comscore 2020 Election: Noelani Cashman-Aiu | Honolulu Star-Advertiser

2020 Election: Noelani Cashman-Aiu

  • Noelani Cashman-Aiu
Name on ballot:

Noelani Cashman-Aiu

Running for:

OHA Hawaii Resident Trustee

Political party:


Campaign website:

Current occupation:




Previous job history:

Hotel & Healthcare Executive, College Professor

Previous elected office, if any:


Please describe your qualifications to represent the people of Hawaii.

I currently reside in Waimea on Hawaii Island on Pu’ukapu Hawaiian Homestead. I am a proud graduate of Kamehameha Schools, Kapalama and a University of Redlands graduate with a Bachelor’s in Education. I am currently pursuing my Master’s in Business and Organizational Management.

After a successful twenty-year career at the Sheraton Waikiki and the Royal Hawaiian Hotels, where I held positions in Operations, Sales, Human Resources, Training & Development, my world came to a life-altering halt. In 2001, my husband, Charles Kahoali’i Aiu, III, lost his battle with cancer and I found myself a single mother to my six-year-old daughter. Faced with the reality that overnight I lost husband, I decided to further my hospitality career in pursuit of an executive leadership position, with the goal of providing my daughter with the future she deserved.

I have been the Hotel Manager at the Sheraton Keauhou Bay Resort & Spa, The Mauna Kea and Hapuna Beach Resorts, and the Fairmont Orchid responsible for managing the daily operations and overseeing the multi-million-dollar budgets.

When my daughter, graduated with honors from Kamehameha Schools, Keaau, we ventured to New York where she attended New York University. Together we navigated the transition from the Big Island to the Big Apple.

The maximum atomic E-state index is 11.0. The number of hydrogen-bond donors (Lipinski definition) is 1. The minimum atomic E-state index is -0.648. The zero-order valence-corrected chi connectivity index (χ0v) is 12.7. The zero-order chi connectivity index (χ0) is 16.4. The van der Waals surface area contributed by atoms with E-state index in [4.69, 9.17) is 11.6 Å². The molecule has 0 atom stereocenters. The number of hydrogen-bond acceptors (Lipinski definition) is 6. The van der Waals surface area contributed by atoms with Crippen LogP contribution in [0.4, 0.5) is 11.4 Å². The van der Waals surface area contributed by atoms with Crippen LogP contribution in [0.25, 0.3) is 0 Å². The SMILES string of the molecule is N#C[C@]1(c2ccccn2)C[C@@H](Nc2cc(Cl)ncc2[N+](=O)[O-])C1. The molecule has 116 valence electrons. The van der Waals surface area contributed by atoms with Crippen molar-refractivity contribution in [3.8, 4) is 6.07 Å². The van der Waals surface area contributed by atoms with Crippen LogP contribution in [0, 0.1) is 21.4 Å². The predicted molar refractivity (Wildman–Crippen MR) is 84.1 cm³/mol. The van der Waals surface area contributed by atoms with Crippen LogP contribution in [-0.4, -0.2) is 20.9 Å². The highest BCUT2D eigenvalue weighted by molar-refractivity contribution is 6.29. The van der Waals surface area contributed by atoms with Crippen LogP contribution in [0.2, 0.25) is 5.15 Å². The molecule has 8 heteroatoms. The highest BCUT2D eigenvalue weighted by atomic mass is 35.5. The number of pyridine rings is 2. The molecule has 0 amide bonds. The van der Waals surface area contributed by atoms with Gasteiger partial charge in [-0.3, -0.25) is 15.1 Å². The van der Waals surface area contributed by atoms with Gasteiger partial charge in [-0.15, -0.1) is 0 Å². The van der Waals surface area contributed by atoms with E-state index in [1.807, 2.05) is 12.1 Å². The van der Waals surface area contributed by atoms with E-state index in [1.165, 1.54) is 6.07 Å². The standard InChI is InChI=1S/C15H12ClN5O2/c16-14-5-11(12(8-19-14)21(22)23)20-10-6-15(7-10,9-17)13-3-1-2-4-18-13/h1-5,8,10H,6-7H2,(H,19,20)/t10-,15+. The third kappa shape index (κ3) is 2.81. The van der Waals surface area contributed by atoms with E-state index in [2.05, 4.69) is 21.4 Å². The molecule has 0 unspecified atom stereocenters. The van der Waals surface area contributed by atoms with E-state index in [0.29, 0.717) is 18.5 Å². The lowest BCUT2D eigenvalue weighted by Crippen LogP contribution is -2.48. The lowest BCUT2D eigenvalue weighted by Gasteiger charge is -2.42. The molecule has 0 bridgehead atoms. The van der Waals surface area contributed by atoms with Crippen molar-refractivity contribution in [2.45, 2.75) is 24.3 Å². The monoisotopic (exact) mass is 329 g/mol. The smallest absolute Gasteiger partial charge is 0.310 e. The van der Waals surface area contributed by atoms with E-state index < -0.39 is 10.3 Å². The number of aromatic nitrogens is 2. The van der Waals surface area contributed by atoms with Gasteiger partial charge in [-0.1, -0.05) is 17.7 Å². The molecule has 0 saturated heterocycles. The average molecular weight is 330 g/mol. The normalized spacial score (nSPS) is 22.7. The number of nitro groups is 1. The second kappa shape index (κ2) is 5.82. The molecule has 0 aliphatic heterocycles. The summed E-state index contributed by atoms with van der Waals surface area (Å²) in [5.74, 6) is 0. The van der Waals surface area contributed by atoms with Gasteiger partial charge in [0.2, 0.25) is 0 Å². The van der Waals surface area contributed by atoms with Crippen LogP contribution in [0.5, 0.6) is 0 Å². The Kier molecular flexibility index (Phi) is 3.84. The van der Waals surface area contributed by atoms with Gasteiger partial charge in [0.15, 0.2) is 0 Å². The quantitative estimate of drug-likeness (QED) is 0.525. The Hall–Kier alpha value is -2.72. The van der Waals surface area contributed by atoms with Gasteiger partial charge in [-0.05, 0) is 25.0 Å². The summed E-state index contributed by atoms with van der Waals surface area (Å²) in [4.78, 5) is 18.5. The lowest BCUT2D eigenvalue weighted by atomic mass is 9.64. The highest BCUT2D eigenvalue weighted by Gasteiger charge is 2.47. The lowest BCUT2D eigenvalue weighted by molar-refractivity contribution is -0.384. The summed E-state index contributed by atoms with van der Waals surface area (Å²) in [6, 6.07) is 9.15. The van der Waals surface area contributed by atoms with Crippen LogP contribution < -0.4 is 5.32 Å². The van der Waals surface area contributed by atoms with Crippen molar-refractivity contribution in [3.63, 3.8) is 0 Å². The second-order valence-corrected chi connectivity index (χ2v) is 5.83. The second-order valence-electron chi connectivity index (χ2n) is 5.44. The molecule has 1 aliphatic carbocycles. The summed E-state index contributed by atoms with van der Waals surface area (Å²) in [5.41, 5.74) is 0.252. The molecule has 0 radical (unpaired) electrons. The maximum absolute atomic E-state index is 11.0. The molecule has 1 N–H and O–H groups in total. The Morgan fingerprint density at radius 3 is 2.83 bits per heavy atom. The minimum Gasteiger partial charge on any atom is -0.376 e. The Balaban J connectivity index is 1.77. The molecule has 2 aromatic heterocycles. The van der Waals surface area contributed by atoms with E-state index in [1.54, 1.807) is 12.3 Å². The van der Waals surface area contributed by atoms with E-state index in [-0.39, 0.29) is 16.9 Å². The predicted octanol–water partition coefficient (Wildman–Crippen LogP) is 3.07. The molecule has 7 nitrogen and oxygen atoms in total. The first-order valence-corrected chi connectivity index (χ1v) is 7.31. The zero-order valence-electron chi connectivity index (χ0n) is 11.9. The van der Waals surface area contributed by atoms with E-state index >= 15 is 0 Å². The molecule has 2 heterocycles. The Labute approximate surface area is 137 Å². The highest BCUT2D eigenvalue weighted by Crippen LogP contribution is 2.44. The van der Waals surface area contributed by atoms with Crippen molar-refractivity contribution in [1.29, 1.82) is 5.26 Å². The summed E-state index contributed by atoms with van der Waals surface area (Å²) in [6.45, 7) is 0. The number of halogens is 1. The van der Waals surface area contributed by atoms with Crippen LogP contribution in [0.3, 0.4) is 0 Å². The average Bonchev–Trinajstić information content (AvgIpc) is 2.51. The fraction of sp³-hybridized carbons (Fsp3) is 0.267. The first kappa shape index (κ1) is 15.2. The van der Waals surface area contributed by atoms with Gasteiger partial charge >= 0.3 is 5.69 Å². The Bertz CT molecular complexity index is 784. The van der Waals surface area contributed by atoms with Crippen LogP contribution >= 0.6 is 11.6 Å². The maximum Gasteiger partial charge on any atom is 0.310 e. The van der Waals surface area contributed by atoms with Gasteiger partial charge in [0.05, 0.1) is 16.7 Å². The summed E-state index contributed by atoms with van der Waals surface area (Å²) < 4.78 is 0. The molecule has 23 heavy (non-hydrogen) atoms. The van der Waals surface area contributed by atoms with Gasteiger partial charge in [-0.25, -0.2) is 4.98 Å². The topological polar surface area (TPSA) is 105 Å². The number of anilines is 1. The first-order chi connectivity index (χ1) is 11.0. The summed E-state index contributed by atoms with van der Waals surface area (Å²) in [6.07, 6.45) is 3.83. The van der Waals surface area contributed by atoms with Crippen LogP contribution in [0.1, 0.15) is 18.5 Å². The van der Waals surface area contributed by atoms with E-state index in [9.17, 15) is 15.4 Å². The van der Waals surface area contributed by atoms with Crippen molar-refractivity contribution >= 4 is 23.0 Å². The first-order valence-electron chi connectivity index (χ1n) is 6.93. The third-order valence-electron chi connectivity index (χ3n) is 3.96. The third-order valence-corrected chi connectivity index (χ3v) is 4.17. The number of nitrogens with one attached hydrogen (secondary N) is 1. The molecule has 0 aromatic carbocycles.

In New York, I was a college professor and healthcare executive.

Given my decades of experience in the local business community and the business community abroad, I am uniquely positioned to help take the Native Hawaiian Trust to the billion-dollar level.

What will be your top priority if elected?

With my extensive business background, I will help ensure that the Native Hawaiian Trust is restructured to combine OHA’s land and financial assets into a single endowment. This will help better position OHA to fulfill its fiduciary responsibility to Native Hawaiians.

What is the most pressing need for the people you seek to represent and what can the Office of Hawaiian Affairs do to address that need?

The pressing issues facing the Native Hawaiian community today are affordable housing, economic self-sufficiency, and homelessness. These issues are further complicated by the global COVID-19 pandemic. With unemployment soaring and everyone’s livelihood in turmoil, we need to ensure OHA fulfills its purpose by providing resources towards improving conditions for Native Hawaiians. As a trustee, I will focus on increasing funds in the trust to improve our ‘aina, perpetuate our culture, ensure economic self-sufficiency, education, governance and the health of our Native Hawaiians.

What is one specific change you would like to see in OHA’s operations and what would you do to make it happen?